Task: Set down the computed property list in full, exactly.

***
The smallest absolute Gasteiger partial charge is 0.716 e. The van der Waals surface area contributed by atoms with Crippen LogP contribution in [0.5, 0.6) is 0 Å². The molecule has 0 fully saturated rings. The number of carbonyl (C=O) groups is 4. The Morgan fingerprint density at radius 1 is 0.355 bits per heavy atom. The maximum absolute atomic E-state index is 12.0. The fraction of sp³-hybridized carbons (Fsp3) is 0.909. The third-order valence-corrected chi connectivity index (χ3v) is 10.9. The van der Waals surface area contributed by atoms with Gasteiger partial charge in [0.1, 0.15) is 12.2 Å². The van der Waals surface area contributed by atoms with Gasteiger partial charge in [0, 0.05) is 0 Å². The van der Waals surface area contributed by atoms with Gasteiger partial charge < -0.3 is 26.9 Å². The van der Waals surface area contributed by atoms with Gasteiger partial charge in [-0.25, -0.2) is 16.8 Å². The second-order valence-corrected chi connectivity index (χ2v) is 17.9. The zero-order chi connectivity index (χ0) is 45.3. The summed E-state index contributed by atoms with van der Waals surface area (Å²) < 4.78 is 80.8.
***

The smallest absolute Gasteiger partial charge is 0.716 e. The van der Waals surface area contributed by atoms with Crippen LogP contribution in [0.5, 0.6) is 0 Å². The molecule has 0 fully saturated rings. The number of carbonyl (C=O) groups is 4. The Morgan fingerprint density at radius 1 is 0.355 bits per heavy atom. The maximum absolute atomic E-state index is 12.0. The fraction of sp³-hybridized carbons (Fsp3) is 0.909. The third-order valence-corrected chi connectivity index (χ3v) is 10.9. The van der Waals surface area contributed by atoms with Gasteiger partial charge in [0.1, 0.15) is 12.2 Å². The van der Waals surface area contributed by atoms with Gasteiger partial charge in [0, 0.05) is 0 Å². The van der Waals surface area contributed by atoms with Gasteiger partial charge < -0.3 is 26.9 Å². The van der Waals surface area contributed by atoms with Gasteiger partial charge in [-0.25, -0.2) is 16.8 Å². The second-order valence-corrected chi connectivity index (χ2v) is 17.9. The zero-order chi connectivity index (χ0) is 45.3. The summed E-state index contributed by atoms with van der Waals surface area (Å²) < 4.78 is 80.8.